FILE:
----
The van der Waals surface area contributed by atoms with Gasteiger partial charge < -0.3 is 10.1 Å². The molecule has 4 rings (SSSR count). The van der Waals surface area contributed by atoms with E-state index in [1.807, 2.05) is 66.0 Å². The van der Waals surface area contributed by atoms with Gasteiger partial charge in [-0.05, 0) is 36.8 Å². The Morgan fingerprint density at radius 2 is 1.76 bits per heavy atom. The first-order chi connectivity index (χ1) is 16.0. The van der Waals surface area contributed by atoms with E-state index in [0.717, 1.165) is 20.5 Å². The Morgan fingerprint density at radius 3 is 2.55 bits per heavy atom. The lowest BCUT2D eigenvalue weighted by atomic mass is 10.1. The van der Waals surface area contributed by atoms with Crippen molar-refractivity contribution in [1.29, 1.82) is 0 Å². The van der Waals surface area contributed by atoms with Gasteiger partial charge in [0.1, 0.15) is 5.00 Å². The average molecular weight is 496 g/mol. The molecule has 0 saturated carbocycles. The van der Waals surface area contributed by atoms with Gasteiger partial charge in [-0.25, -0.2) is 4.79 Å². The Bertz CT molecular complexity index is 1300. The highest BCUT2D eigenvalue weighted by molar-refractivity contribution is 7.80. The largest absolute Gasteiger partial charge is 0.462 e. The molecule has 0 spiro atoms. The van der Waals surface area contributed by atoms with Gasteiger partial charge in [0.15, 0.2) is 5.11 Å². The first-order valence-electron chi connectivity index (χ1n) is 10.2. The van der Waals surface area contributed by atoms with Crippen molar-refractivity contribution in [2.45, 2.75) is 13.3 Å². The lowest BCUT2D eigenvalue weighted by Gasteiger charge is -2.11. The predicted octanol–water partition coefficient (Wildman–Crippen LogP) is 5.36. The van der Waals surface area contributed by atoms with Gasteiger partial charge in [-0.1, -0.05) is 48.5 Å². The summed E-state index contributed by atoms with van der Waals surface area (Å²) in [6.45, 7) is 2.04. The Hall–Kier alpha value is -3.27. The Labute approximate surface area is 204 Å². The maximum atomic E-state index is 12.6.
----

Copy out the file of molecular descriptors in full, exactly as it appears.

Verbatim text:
The van der Waals surface area contributed by atoms with Gasteiger partial charge < -0.3 is 10.1 Å². The molecule has 4 rings (SSSR count). The van der Waals surface area contributed by atoms with E-state index in [1.807, 2.05) is 66.0 Å². The van der Waals surface area contributed by atoms with Gasteiger partial charge in [-0.05, 0) is 36.8 Å². The Morgan fingerprint density at radius 2 is 1.76 bits per heavy atom. The first-order chi connectivity index (χ1) is 16.0. The van der Waals surface area contributed by atoms with E-state index in [0.717, 1.165) is 20.5 Å². The Morgan fingerprint density at radius 3 is 2.55 bits per heavy atom. The lowest BCUT2D eigenvalue weighted by atomic mass is 10.1. The van der Waals surface area contributed by atoms with Crippen molar-refractivity contribution in [1.29, 1.82) is 0 Å². The van der Waals surface area contributed by atoms with Gasteiger partial charge in [0.1, 0.15) is 5.00 Å². The average molecular weight is 496 g/mol. The molecule has 0 saturated carbocycles. The van der Waals surface area contributed by atoms with Gasteiger partial charge in [-0.25, -0.2) is 4.79 Å². The Bertz CT molecular complexity index is 1300. The highest BCUT2D eigenvalue weighted by molar-refractivity contribution is 7.80. The largest absolute Gasteiger partial charge is 0.462 e. The molecule has 0 spiro atoms. The van der Waals surface area contributed by atoms with Gasteiger partial charge in [0.15, 0.2) is 5.11 Å². The first-order valence-electron chi connectivity index (χ1n) is 10.2. The van der Waals surface area contributed by atoms with Crippen molar-refractivity contribution in [2.45, 2.75) is 13.3 Å². The lowest BCUT2D eigenvalue weighted by Gasteiger charge is -2.11. The predicted octanol–water partition coefficient (Wildman–Crippen LogP) is 5.36. The van der Waals surface area contributed by atoms with Gasteiger partial charge in [-0.1, -0.05) is 48.5 Å². The summed E-state index contributed by atoms with van der Waals surface area (Å²) in [6.45, 7) is 2.04. The Hall–Kier alpha value is -3.27. The Labute approximate surface area is 204 Å². The maximum atomic E-state index is 12.6.